The 'Revolt of Empty Spain': Why is Spain's rural world protesting?

The 'Revolt of Empty Spain': Why is Spain's rural world protesting?
Copyright Bandujo, Asturias, España. CRÉDITO: Guillermo Álvarez on Unsplash
By Marta Rodriguez MartinezCristina Abellan Matamoros, Sandrine Amiel
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The 'Revolt of Empty Spain': Why is Spain's rural world protesting?


Tens of thousands of Spanish citizens from remote rural areas took to the streets of Madrid this Sunday to protest against depopulation and the lack of infrastructure in their regions.

The movement, initiated by 85 grassroots organisations, has come to be known as the “revolt of empty Spain”.

Turnout estimates ranged from 50,000 demonstrators, according to authorities, to 100,000 according to organizers.

Depopulation, an acute problem in Spain's rural areas

The municipality of Molina de Aragón in the Guadalajara province (northwestern Spain) has a population density inferior to Siberia's. With 1.63 inhabitants per kilometre, it is the area that suffers the most from depopulation in a country with 16 provinces that feature among the least densely populated in Europe.

The rural population of Spain increased between 2000 and 2010, but since then it has declined to approximately 9,17 million people, according to Statista.

The issue is so acutely reflected on the map that 53% of the territory is inhabited by only 5% of the population, according to a study by the Research Centre on Depopulation and Development of Rural Areas (CEDDAR).

The affected territories are usually “economically depressed areas that are going backwards or are less dynamic in contrast to other parts of the country,” the report said.

Although the protest movement is apolitical, the rural vote will be key in the national elections on April 28.

The Spanish electoral system is based in the d’Hondt method, which favours the big parties and the less populated areas.

Public policies deepening rather than solving the problem, researcher says

SESPAs Spain

The term “empty Spain” was coined by the author Sergio del Molino in an essay where he defines it as Spain’s interior — an absolutely depopulated area that heavily contrasts with the urban areas.

Molina says that this reality is a particularity of Spain compared to its European neighbours that are heavily populated. “In Spain, you can travel multiple kilometres without seen anything else but fields.”

“There is a lack of public services and little attention from the administration, there is also an important digital divide,” said Juan Manuel Polentinos Castellanos from the Confederation of Rural Development Centres (COCEDER).

"There are many problems that policies are not solving but rather deepening, hence the revolt of this 'empty Spain' that seeks to revitalise rural areas with opportunities and allow people who want to live there to do so in the same conditions (as in big cities)," he told Euronews.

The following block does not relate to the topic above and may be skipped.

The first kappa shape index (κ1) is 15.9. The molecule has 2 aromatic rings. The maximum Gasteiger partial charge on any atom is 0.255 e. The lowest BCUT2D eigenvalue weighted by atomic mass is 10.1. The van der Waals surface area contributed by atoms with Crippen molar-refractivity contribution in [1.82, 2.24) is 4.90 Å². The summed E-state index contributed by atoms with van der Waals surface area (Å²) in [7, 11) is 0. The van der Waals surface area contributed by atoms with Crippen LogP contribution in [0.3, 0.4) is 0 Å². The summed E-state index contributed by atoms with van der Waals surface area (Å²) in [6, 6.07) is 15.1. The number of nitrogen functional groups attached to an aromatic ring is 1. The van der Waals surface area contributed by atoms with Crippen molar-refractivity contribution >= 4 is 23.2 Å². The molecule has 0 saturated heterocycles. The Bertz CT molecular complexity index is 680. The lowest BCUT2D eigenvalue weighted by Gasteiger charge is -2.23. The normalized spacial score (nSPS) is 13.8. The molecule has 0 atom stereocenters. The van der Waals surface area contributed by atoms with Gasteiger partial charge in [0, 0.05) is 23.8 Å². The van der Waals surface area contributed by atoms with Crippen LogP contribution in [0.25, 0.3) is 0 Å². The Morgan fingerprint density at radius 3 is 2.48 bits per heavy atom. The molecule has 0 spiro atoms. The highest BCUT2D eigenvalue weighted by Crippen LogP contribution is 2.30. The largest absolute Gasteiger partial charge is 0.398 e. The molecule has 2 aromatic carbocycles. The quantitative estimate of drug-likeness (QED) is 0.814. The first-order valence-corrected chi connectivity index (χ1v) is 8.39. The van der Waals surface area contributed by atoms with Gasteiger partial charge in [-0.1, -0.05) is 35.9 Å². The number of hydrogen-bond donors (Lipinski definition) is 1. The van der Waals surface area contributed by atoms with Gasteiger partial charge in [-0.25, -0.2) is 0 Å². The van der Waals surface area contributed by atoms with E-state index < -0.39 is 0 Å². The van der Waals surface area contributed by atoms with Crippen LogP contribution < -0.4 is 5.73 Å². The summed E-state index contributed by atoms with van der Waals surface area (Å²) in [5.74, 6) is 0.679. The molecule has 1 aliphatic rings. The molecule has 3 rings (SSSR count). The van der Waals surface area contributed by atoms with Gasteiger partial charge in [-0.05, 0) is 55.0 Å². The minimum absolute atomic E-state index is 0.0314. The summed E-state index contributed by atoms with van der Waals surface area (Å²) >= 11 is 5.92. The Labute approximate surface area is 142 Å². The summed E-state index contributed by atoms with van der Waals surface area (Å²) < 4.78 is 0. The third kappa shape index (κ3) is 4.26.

Polentinos said these territories need public services, taxes and specific legislation, different from what exists in cities: “It cannot be the same for Madrid as for a town of 100 inhabitants,” he said.

If these requirements are met, Polentinos believes that many people will move to rural areas.

COCEDER launched an initiative in 2018 to attract people to depopulated areas. Its website advertises available homes, lands, and business to facilitate the path for those who wish to undertake a project in a rural area. The conditions? None in particular, said Polentinos, only motivation and the commitment to change your life.

The demand is there, assured Polentinos. In the last 20 years, more than a 100 families have shown interest in the advertised houses, he said.

Where are the women?

"The first reaction when you go to villages in Zamora (northwest Spain) is: "Where are the young people?" but also "Where are the women?" said journalist Ana Valiente who has researched rural Zamora — often called "the southern Lappland" — as part of the European project on depopulation "Empty Europe".


"The lack of gender policies has resulted in women leaving their towns for bigger cities where they can find better opportunities but not necessarily better quality of life or more freedom."

"We try to retain young people. Everyone thinks that no new businesses should open because in five years there won't be anyone left in the town. That's the current mentality," said Sofi, one of those interviewed for the project.

For many of these women, the only option is self-employment or taking over a family business," the journalist said.

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